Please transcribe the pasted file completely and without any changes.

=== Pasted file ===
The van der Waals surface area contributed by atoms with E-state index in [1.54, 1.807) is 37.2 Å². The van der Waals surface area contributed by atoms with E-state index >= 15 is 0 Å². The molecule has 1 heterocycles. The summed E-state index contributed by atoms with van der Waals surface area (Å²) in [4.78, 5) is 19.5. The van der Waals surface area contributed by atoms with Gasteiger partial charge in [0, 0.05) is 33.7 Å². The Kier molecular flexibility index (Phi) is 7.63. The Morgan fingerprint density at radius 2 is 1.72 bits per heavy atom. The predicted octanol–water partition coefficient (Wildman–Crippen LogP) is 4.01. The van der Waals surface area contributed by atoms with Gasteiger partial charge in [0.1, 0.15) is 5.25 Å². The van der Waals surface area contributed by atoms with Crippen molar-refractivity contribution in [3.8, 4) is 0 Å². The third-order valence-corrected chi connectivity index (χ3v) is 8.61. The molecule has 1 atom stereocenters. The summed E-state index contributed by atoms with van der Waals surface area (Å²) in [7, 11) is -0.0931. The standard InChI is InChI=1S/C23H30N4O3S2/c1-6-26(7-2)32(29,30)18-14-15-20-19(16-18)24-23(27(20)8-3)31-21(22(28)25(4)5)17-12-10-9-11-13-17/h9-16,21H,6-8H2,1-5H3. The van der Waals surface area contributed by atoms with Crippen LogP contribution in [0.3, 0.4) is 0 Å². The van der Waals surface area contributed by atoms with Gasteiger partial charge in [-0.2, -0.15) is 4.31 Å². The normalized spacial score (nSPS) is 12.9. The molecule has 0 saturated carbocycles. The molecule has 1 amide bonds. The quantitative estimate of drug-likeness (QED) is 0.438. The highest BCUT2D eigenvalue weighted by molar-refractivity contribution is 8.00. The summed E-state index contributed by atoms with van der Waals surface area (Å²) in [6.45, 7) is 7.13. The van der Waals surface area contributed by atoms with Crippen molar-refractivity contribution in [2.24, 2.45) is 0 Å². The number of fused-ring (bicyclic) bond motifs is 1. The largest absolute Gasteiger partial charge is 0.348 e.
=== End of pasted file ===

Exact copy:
The van der Waals surface area contributed by atoms with E-state index in [1.54, 1.807) is 37.2 Å². The van der Waals surface area contributed by atoms with E-state index >= 15 is 0 Å². The molecule has 1 heterocycles. The summed E-state index contributed by atoms with van der Waals surface area (Å²) in [4.78, 5) is 19.5. The van der Waals surface area contributed by atoms with Gasteiger partial charge in [0, 0.05) is 33.7 Å². The Kier molecular flexibility index (Phi) is 7.63. The Morgan fingerprint density at radius 2 is 1.72 bits per heavy atom. The predicted octanol–water partition coefficient (Wildman–Crippen LogP) is 4.01. The van der Waals surface area contributed by atoms with Gasteiger partial charge in [0.1, 0.15) is 5.25 Å². The van der Waals surface area contributed by atoms with Crippen molar-refractivity contribution in [3.8, 4) is 0 Å². The third-order valence-corrected chi connectivity index (χ3v) is 8.61. The molecule has 1 atom stereocenters. The summed E-state index contributed by atoms with van der Waals surface area (Å²) in [7, 11) is -0.0931. The standard InChI is InChI=1S/C23H30N4O3S2/c1-6-26(7-2)32(29,30)18-14-15-20-19(16-18)24-23(27(20)8-3)31-21(22(28)25(4)5)17-12-10-9-11-13-17/h9-16,21H,6-8H2,1-5H3. The van der Waals surface area contributed by atoms with Crippen LogP contribution in [0.3, 0.4) is 0 Å². The van der Waals surface area contributed by atoms with Gasteiger partial charge in [-0.2, -0.15) is 4.31 Å². The normalized spacial score (nSPS) is 12.9. The molecule has 0 saturated carbocycles. The molecule has 1 amide bonds. The quantitative estimate of drug-likeness (QED) is 0.438. The highest BCUT2D eigenvalue weighted by molar-refractivity contribution is 8.00. The summed E-state index contributed by atoms with van der Waals surface area (Å²) in [6.45, 7) is 7.13. The van der Waals surface area contributed by atoms with Crippen molar-refractivity contribution in [2.24, 2.45) is 0 Å². The number of fused-ring (bicyclic) bond motifs is 1. The largest absolute Gasteiger partial charge is 0.348 e.